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July 27, 2022
The higher temperatures that come with the summer months can be hazardous as they give rise to wildfire season. Wildfire season is generally considered to last from late spring through fall, with the peak occurring in August. However, this all depends on where you live, the climate there, and the specific weather you’re experiencing. Wildfire season is brought on by hot and dry conditions, so the temperature and precipitation in your area during specific seasons will determine the risk of wildfires occurring. For example, Midwestern states face less of a risk of wildfires in the winter and spring months when there is normally more precipitation and lower temperatures.
However, temperatures have been steadily rising for decades, mainly due to global warming. This has resulted in climate change that has increased the occurrence of natural disasters—including wildfires—and has made wildfire season even more erratic. This is mainly due to rising temperatures and less precipitation that have led to increased incidents and severity of droughts. The effects of this climate change are so drastic that nearly 50% of the U.S. is currently experiencing a drought. With these conditions, 2022 is expected to have above-normal wildfire activity, and things may only get worse moving forward.
While hot and dry conditions increase the likelihood of wildfires, they don’t specifically cause fires on their own (except in rare cases). Some of the most common causes of wildfires include human carelessness—burning debris, unattended campfires, cigarettes, arson, and more—lightning strikes, electrical equipment malfunctions, and fallen power lines from high winds. So, what can you do to make sure your team members are ready in case there’s a wildfire? The first step in preparing for wildfires is to know the dangers they present.
The Dangers of Wildfires
You may think that you are in a safe area that isn’t affected by wildfires, but wildfires can occur anywhere and at any time if the circumstances are right. However, they are most common in certain states like California, Arizona, Colorado, Texas, Idaho, Washington, Oregon, Oklahoma, Montana, Utah, Nevada, Wyoming, and New Mexico.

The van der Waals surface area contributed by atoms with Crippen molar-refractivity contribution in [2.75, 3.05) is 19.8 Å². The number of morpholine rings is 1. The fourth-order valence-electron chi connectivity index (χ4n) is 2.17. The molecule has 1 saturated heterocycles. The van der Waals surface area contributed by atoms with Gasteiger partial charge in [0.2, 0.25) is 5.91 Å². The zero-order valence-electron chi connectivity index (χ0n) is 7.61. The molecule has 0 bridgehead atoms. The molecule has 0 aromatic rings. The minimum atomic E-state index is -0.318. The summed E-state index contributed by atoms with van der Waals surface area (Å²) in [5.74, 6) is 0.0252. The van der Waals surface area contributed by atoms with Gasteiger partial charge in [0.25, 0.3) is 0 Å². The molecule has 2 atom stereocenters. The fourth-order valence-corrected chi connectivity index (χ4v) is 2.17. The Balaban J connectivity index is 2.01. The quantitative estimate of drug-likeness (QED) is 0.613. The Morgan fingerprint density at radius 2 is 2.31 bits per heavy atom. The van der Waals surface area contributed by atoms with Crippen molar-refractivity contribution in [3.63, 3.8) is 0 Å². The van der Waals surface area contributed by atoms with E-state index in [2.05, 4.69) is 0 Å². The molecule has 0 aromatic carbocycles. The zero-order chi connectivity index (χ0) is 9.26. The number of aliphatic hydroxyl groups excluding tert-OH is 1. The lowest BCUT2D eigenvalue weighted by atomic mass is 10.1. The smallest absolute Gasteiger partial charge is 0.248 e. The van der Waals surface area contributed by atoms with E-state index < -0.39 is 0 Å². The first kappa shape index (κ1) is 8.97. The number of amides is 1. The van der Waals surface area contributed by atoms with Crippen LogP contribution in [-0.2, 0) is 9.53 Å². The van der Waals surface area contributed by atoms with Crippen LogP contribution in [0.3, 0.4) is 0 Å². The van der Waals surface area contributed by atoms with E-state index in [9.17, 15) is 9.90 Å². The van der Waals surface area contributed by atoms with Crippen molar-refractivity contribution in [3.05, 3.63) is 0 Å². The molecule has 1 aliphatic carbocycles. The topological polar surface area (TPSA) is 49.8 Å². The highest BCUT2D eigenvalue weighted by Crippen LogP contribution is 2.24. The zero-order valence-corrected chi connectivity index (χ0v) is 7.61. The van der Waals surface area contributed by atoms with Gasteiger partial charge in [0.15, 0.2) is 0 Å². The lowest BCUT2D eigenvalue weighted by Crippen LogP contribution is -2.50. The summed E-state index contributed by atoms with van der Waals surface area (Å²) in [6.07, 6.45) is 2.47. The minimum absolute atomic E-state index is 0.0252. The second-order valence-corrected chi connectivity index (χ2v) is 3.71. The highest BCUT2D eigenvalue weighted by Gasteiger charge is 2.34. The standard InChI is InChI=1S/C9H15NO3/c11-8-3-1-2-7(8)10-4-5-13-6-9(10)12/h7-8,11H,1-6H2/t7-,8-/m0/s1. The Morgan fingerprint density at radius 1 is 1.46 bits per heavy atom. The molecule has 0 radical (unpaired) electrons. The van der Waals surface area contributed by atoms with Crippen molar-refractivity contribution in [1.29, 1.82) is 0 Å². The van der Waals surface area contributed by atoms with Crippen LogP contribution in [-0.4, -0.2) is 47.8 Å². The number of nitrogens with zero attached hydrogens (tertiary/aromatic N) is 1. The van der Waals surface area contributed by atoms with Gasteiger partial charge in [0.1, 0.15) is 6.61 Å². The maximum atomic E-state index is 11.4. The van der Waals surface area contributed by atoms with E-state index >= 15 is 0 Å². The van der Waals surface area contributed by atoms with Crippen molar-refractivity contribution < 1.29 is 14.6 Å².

Each year, wildfires impact the lives of millions of Americans in a variety of ways, including:
- Damaging or destroying property that is in the path of the fire
- Impacting personal health and safety with both fire and smoke, often resulting in the development of health issues, and even death.
- Polluting the air with smoke, soot, and ash, which affects humans, but also impacts the planet as a whole
In 2021, there were 58,985 wildfires that burned 7,125,643 acres of land. Accuweather estimates that these fires combined to somewhere between $70 and $90 billion worth of damage. The single most costly wildfire resulted in over $11 billion worth of damage and 8 deaths. Once wildfires start, they are incredibly hard to put out, often spurred on by dry air and high winds. This makes them incredibly dangerous, and everyone should take the necessary precautions to stay as safe as possible.
How Establishing a Disaster Relief Fund With Emergency Assistance Foundation Will Help Provide Aid to Team Members Affected by Wildfires
In the aftermath of a natural disaster—like a wildfire—your organization needs to be able to help impacted team members rebuild and recover from the potentially devastating effects of the disaster. A disaster relief fund can boost morale and encourage your internal communities to contribute directly to the support of fellow team members. Establishing a relief fund can alleviate the stress that disasters put on members within your organization and allow them to stay focused on recovering from the event.